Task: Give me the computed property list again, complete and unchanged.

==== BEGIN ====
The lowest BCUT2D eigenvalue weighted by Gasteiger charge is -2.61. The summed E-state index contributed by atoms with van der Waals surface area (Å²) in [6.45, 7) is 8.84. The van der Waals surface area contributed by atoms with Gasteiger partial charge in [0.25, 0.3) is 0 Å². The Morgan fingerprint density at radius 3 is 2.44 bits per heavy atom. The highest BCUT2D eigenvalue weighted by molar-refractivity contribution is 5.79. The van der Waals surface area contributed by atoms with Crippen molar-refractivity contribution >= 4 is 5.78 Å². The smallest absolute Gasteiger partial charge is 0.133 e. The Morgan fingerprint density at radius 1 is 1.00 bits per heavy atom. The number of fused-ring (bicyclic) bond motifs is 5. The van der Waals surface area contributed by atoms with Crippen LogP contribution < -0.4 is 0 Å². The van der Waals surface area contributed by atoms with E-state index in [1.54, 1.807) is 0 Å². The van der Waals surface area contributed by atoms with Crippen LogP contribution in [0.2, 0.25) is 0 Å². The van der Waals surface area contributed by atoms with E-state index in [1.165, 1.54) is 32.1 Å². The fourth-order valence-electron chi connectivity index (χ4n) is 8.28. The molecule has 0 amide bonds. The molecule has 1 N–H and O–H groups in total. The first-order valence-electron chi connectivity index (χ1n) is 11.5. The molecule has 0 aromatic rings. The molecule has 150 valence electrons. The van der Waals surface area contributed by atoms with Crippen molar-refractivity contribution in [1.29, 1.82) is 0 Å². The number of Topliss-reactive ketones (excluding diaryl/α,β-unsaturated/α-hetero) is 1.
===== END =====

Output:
The lowest BCUT2D eigenvalue weighted by Gasteiger charge is -2.61. The summed E-state index contributed by atoms with van der Waals surface area (Å²) in [6.45, 7) is 8.84. The van der Waals surface area contributed by atoms with Gasteiger partial charge in [0.25, 0.3) is 0 Å². The Morgan fingerprint density at radius 3 is 2.44 bits per heavy atom. The highest BCUT2D eigenvalue weighted by molar-refractivity contribution is 5.79. The van der Waals surface area contributed by atoms with Crippen molar-refractivity contribution >= 4 is 5.78 Å². The smallest absolute Gasteiger partial charge is 0.133 e. The Morgan fingerprint density at radius 1 is 1.00 bits per heavy atom. The number of fused-ring (bicyclic) bond motifs is 5. The van der Waals surface area contributed by atoms with Crippen LogP contribution < -0.4 is 0 Å². The van der Waals surface area contributed by atoms with E-state index in [1.54, 1.807) is 0 Å². The van der Waals surface area contributed by atoms with Crippen LogP contribution in [0.2, 0.25) is 0 Å². The van der Waals surface area contributed by atoms with E-state index in [1.165, 1.54) is 32.1 Å². The fourth-order valence-electron chi connectivity index (χ4n) is 8.28. The molecule has 0 amide bonds. The molecule has 1 N–H and O–H groups in total. The first-order valence-electron chi connectivity index (χ1n) is 11.5. The molecule has 0 aromatic rings. The molecule has 150 valence electrons. The van der Waals surface area contributed by atoms with Crippen molar-refractivity contribution in [1.29, 1.82) is 0 Å². The number of Topliss-reactive ketones (excluding diaryl/α,β-unsaturated/α-hetero) is 1.